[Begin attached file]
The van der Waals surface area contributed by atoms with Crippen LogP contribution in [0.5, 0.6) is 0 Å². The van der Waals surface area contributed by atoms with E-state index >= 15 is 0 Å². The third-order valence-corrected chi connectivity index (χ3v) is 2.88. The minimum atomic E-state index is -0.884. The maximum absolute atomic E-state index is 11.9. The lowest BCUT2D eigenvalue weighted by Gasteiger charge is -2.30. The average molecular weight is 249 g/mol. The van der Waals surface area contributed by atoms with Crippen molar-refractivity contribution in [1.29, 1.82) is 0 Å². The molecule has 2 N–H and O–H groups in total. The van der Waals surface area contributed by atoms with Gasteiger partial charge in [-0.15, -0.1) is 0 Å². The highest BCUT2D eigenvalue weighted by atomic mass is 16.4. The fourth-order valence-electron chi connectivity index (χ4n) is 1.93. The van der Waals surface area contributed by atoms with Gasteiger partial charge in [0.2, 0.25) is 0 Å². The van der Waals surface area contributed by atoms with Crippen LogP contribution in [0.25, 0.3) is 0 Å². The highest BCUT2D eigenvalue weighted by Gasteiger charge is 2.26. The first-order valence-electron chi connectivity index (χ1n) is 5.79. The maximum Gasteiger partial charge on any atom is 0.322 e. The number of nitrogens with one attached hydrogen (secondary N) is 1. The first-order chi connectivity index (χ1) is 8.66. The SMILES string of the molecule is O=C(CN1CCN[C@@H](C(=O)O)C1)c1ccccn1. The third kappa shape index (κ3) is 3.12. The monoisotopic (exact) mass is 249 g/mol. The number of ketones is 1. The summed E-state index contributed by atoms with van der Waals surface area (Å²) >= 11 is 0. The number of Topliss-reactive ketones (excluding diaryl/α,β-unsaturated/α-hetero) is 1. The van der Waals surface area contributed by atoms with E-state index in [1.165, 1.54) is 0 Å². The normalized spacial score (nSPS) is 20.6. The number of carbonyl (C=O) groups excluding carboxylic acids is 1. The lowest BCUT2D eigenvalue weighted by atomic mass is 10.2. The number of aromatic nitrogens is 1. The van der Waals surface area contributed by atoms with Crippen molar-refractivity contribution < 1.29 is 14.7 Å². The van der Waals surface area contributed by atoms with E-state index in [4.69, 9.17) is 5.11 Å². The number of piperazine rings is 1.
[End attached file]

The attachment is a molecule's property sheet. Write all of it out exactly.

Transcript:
The van der Waals surface area contributed by atoms with Crippen LogP contribution in [0.5, 0.6) is 0 Å². The van der Waals surface area contributed by atoms with E-state index >= 15 is 0 Å². The third-order valence-corrected chi connectivity index (χ3v) is 2.88. The minimum atomic E-state index is -0.884. The maximum absolute atomic E-state index is 11.9. The lowest BCUT2D eigenvalue weighted by Gasteiger charge is -2.30. The average molecular weight is 249 g/mol. The van der Waals surface area contributed by atoms with Crippen molar-refractivity contribution in [1.29, 1.82) is 0 Å². The molecule has 2 N–H and O–H groups in total. The van der Waals surface area contributed by atoms with Gasteiger partial charge in [-0.15, -0.1) is 0 Å². The highest BCUT2D eigenvalue weighted by atomic mass is 16.4. The fourth-order valence-electron chi connectivity index (χ4n) is 1.93. The van der Waals surface area contributed by atoms with Gasteiger partial charge in [0.2, 0.25) is 0 Å². The van der Waals surface area contributed by atoms with Crippen LogP contribution in [0.25, 0.3) is 0 Å². The highest BCUT2D eigenvalue weighted by Gasteiger charge is 2.26. The first-order valence-electron chi connectivity index (χ1n) is 5.79. The maximum Gasteiger partial charge on any atom is 0.322 e. The number of nitrogens with one attached hydrogen (secondary N) is 1. The first-order chi connectivity index (χ1) is 8.66. The SMILES string of the molecule is O=C(CN1CCN[C@@H](C(=O)O)C1)c1ccccn1. The third kappa shape index (κ3) is 3.12. The monoisotopic (exact) mass is 249 g/mol. The number of ketones is 1. The summed E-state index contributed by atoms with van der Waals surface area (Å²) >= 11 is 0. The number of Topliss-reactive ketones (excluding diaryl/α,β-unsaturated/α-hetero) is 1. The van der Waals surface area contributed by atoms with E-state index in [1.165, 1.54) is 0 Å². The normalized spacial score (nSPS) is 20.6. The number of carbonyl (C=O) groups excluding carboxylic acids is 1. The lowest BCUT2D eigenvalue weighted by atomic mass is 10.2. The number of aromatic nitrogens is 1. The van der Waals surface area contributed by atoms with Crippen molar-refractivity contribution < 1.29 is 14.7 Å². The van der Waals surface area contributed by atoms with E-state index in [4.69, 9.17) is 5.11 Å². The number of piperazine rings is 1.